BEATTY, Ore.- The largest wildfire in the nation the Bootleg Fire is tearing through Klamath and Lake counties. It’s primarily burning in remote rural areas, presenting challenging terrain to fire fighters.
It’s also creating intense personal struggles for some land owners.
NBC5 visited with a cattle rancher in Beatty who fought the flames alongside fire fighters to try to protect his livelihood.
“Every rancher cares about his property, his livestock, the wildlife, your homes, the infrastructure. Your neighbor. You don’t want it to spread through you and jump on your neighbor. So the impulse is to jump in,” cattle rancher Michael Mastagni explained. He has been called head strong and even reckless for his response to fires on his land.
But it’s easy to understand why.
The cattle rancher is responsible for 50,000 acres of land, hundreds of cows, and 20 years of work put into this property.
“Downstream is the headquarters, 230 pairs of cows, horses, mules, my wife, four kids, everything we’ve worked for,” he said. So it’s no surprise he put himself quite literally in the line of fire when the bootleg fire began burning through the Klamath Basin. He and his ranch hands dug their own dozer lines, searched for cattle, and fought open cattle gates and fences with the flames at their backs.
“The fire had come down to the southeast and got around us, so our only option- as you can see you can’t really bail off the road left or right- we had to roll the windows up and pray and drive 50 miles per hour with no visibility…We were lucky enough to get out.”
Out here water is hard to come by, especially in this drought. Michael struggle to get some limited his fire fighting efforts.
“Even though you’ve cut fire lines and removing snags and falling trees that might cause spot fires, you just don’t have the support of a pumper that can get the spot fire half a mile over there extinguished before it becomes its own separate, raging wildfire,” he explained.
As it burned up Mastagni’s field, he says firefighters on the scene had orders to stop fighting the fire.
“There orders were to stand down and simply protect structures so they couldn’t support us in the rangeland to combat this sort of thing we have behind us.” He credits crews from California and other parts of Oregon for standing up for his land and continuing the fight.
“At that point and time, the good people with Calfire made the judgment call that this counts for defending structures.”
“They didn’t just step to the plate. They leapt over the plate, went above and beyond the call of duty. Got in the middle of things. Supported our teams and made a tremendous impact. I believe this is the first line on this fire that has been stopped and has been contained.” The rancher and fire teams have worked closely over the past week in a perfect collaboration between fire fighting power and local knowledge.
“They lose their air support, they’re pretty blind. Its just so rugged up this canyon and up this creek, you can’t get anywhere unless its on foot…We get them, based on our knowledge of the property, as close as we can in vehicles and then escort them down on horseback. They followed on foot into the hot spots.”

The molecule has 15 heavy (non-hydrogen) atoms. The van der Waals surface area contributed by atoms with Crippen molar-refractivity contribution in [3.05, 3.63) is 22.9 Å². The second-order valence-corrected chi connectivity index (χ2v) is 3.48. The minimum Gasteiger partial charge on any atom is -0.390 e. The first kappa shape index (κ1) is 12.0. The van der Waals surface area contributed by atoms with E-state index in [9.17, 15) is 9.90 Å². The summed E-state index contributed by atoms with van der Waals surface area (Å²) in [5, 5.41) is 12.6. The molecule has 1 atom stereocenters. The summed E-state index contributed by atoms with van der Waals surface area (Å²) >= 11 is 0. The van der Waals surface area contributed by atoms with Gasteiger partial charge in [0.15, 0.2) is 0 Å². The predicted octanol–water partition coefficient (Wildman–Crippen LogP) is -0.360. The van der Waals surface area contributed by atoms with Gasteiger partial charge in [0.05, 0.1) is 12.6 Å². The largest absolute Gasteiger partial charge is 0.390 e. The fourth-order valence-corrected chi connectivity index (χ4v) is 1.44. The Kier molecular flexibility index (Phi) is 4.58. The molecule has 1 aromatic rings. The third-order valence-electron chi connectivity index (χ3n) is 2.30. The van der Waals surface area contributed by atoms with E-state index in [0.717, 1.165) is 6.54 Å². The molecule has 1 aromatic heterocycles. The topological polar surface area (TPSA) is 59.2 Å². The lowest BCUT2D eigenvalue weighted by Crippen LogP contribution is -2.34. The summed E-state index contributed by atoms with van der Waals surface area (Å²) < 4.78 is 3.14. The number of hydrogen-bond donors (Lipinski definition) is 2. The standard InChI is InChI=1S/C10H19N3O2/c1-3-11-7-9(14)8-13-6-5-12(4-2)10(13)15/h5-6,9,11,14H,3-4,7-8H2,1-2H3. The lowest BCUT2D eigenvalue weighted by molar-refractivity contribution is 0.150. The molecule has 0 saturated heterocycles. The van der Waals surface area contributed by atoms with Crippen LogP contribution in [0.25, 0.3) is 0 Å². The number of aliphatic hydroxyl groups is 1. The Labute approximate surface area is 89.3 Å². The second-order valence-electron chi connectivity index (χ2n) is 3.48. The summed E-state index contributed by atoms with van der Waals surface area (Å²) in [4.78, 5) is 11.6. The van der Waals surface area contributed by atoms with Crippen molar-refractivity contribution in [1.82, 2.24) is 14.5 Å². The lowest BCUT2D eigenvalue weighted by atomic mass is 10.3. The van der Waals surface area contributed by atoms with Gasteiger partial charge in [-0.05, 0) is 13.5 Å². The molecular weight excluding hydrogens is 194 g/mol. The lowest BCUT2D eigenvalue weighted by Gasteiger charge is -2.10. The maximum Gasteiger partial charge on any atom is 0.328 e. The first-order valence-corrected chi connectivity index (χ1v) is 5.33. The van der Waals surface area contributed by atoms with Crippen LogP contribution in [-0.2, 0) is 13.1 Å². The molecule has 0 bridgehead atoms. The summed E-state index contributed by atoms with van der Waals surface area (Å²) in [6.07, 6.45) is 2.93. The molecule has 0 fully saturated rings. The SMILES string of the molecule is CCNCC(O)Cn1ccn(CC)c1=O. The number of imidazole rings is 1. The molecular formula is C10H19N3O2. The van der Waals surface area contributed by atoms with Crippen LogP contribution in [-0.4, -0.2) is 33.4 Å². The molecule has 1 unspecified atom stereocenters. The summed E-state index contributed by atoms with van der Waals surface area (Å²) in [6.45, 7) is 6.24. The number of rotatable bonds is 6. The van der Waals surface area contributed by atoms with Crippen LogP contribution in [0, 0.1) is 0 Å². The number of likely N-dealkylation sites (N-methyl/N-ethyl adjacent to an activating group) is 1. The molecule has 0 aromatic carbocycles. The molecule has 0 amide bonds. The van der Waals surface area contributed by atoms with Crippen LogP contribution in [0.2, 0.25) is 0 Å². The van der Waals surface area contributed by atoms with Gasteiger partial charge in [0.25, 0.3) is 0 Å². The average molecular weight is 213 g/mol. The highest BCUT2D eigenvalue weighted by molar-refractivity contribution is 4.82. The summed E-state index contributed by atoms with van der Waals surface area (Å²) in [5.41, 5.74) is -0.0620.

Defending the land and home also meant changing priorities – like efforts to get hundreds of heads of cattle closer to the home.
“Our primary concern at that time was to switch gears and we had to abandon the cattle operation.”
Fire fighters are now leaving the ranch, moving to the raging northeast edge of the fire. Mastagni is now left with the fallout – burned fields and scattered livestock.
“Really tough to get that reclaimed for wildlife and for stock and it just heartbreaking having lived here for twenty years… And you just have to look at it,” he said.
“There’s just no feed. The only choice you have is just to put them into your hay fields because you love them and you’ve got to practice good animal husbandry.”
As Mastagni surveys the fire scarred property and the forest land beyond, he’s finding survivors – brave cattle and their young calves … who somehow survived the unforgiving Bootleg Fire. We came upon a handful while we drove through the burn scar on his land, and his excitement was clear.
“There is still hope. Every time is see live cattle, it lifts me up. I think, your efforts aren’t in vain, this is not a fruitless endeavor, it was not in vain. These girls have survived this holocaust apocalyptic event,” Mastagni said.
Grace Smith is co-anchor for NBC5 News at 6. The Chicago native is a recent graduate of University of Miami with a Communication Honors degree specializing in Broadcast Journalism. She minored in Creative Writing and focused her senior thesis on social media usage and engagement. During her time at the University of Miami, she anchored multiple award-winning student television programs, covering everything from music festivals to the Super Bowl.
Though she loved Miami’s beaches, she’s thrilled to be in the Pacific Northwest where she can experience all four seasons and have a real Christmas tree! When she’s not at work, you can find Grace glued to any television showing live sports (especially if it’s the Chicago Bears) or attempting a new recipe as she learns to cook.